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  • Draughts are what they called the original "blueprints" of the vessel they proposed to build, or scaled drawings. These were often revised to read, "as built" for specific vessels. The proposed draughts were for a class of vessel, ie: the Leda class, and then revised draughts would be done for "as built" draughts.

    Each draught would include: a body plan, a half breadth plan, and a sheer plan. They would give the three dimension drawings: side view, end view and top view. They would be of the same scale and include details such as framing, beams and planking details, positions of deck details (hatches, masts, and ladders) and position of gun ports, rails and some decorative details. The end view would give the shape of the hull as if the hull were cut like slices in a loaf of bread, and could include the shape of the stern/transom , etc. The Top view would also show the hull shape at various depths of water like a bread loaf sliced length wise, and show deck detail.

    I'll attach a copy of an original draught so you can see what I'm talking about.

    There are also more detailed draughts for each vessel, which show the building details, framing, beams, planks, and all the details below decks. Maritime museums carry the originals, or national archives, depending on the country of origin, and are usually available for a copy fee. Some books have been published with these details available commercially, and also some companies have developed copies of original draughts recopied for commercial sale, ie: Ancre in France, for French vessels. There is a wealth of information available if you know where to look. I have spent a life time studying ships of this period,(1740 - 1885) and have a growing library of books and draughts and plans. It is quite a subject.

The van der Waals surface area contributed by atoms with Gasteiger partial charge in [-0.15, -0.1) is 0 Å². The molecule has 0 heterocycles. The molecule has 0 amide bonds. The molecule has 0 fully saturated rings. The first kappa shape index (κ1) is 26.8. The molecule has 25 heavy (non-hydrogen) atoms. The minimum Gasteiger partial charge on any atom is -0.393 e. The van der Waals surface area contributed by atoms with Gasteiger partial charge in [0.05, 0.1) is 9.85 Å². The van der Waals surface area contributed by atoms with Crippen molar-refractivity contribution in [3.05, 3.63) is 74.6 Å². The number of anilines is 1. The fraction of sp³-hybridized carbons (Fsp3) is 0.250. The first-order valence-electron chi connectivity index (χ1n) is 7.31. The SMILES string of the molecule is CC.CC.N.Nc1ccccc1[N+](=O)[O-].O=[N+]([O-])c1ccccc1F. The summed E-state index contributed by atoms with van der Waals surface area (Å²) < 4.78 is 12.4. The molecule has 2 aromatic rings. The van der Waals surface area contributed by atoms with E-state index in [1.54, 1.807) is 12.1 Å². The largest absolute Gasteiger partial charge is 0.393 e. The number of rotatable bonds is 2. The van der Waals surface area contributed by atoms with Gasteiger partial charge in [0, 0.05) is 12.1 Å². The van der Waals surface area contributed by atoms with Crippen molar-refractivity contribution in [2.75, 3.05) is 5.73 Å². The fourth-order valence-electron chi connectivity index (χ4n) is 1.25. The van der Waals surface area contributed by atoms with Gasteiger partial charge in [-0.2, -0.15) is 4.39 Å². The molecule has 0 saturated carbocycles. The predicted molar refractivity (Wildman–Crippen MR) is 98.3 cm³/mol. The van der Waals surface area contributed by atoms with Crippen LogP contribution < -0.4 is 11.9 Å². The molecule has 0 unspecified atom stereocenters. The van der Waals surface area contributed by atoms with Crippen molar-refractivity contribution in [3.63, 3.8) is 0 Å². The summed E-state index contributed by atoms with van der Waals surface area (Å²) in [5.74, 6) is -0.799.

Bob
    Last edited by squbrigg; 09-13-2017, 02:58 PM.
    Before they slip me over the standing part of the fore sheet, let them pipe: "Up Spirits" one more time.

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    • Thank you Bob! The good old days when draughting (drafting) was draughting (drafting). Boy I miss doing it all by hand using pencil and pen and ink. These days I'm stuck chained to a computer. I'm working on a project now that is very similar to one I did back in the late 1980's. Then, 1 engineer, 7 draftsmen. Today, 7 engineers, 1 computer aided drafting technician. And no, I'm not getting 7 paychecks. Wish I was.

      Bob L

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      • Thanks, Bob, I was assuming that what you were saying, but you know what they say about assure
        . . .JoeB

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